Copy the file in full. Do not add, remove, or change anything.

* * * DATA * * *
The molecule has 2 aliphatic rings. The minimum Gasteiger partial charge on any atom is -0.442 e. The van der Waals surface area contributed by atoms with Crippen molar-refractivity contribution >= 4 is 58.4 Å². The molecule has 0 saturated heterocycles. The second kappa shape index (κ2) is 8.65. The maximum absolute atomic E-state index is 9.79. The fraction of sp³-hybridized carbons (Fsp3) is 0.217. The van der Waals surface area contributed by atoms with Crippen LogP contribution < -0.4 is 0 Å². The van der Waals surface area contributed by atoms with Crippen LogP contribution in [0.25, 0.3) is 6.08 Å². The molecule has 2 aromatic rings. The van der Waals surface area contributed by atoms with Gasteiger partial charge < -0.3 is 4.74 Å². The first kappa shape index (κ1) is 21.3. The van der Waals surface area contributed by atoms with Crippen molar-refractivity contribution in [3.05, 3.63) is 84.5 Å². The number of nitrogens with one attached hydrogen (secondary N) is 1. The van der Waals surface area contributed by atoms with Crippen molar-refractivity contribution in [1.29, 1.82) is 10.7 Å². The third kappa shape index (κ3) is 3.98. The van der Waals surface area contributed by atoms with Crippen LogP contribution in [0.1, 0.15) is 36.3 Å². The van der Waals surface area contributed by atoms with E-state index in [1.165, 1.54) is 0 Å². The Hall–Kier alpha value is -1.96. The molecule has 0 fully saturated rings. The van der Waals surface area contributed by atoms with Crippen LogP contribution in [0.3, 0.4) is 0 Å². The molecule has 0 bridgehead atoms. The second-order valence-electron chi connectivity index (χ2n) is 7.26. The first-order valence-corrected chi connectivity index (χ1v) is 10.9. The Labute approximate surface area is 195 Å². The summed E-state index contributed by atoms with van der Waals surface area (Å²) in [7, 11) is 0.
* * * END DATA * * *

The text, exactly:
The molecule has 2 aliphatic rings. The minimum Gasteiger partial charge on any atom is -0.442 e. The van der Waals surface area contributed by atoms with Crippen molar-refractivity contribution >= 4 is 58.4 Å². The molecule has 0 saturated heterocycles. The second kappa shape index (κ2) is 8.65. The maximum absolute atomic E-state index is 9.79. The fraction of sp³-hybridized carbons (Fsp3) is 0.217. The van der Waals surface area contributed by atoms with Crippen LogP contribution < -0.4 is 0 Å². The van der Waals surface area contributed by atoms with Crippen LogP contribution in [0.25, 0.3) is 6.08 Å². The molecule has 2 aromatic rings. The van der Waals surface area contributed by atoms with Gasteiger partial charge < -0.3 is 4.74 Å². The first kappa shape index (κ1) is 21.3. The van der Waals surface area contributed by atoms with Crippen molar-refractivity contribution in [3.05, 3.63) is 84.5 Å². The number of nitrogens with one attached hydrogen (secondary N) is 1. The van der Waals surface area contributed by atoms with Crippen molar-refractivity contribution in [1.29, 1.82) is 10.7 Å². The third kappa shape index (κ3) is 3.98. The van der Waals surface area contributed by atoms with Crippen LogP contribution in [0.1, 0.15) is 36.3 Å². The van der Waals surface area contributed by atoms with E-state index in [1.165, 1.54) is 0 Å². The Hall–Kier alpha value is -1.96. The molecule has 0 fully saturated rings. The van der Waals surface area contributed by atoms with Crippen LogP contribution in [0.3, 0.4) is 0 Å². The molecule has 0 bridgehead atoms. The second-order valence-electron chi connectivity index (χ2n) is 7.26. The first-order valence-corrected chi connectivity index (χ1v) is 10.9. The Labute approximate surface area is 195 Å². The summed E-state index contributed by atoms with van der Waals surface area (Å²) in [7, 11) is 0.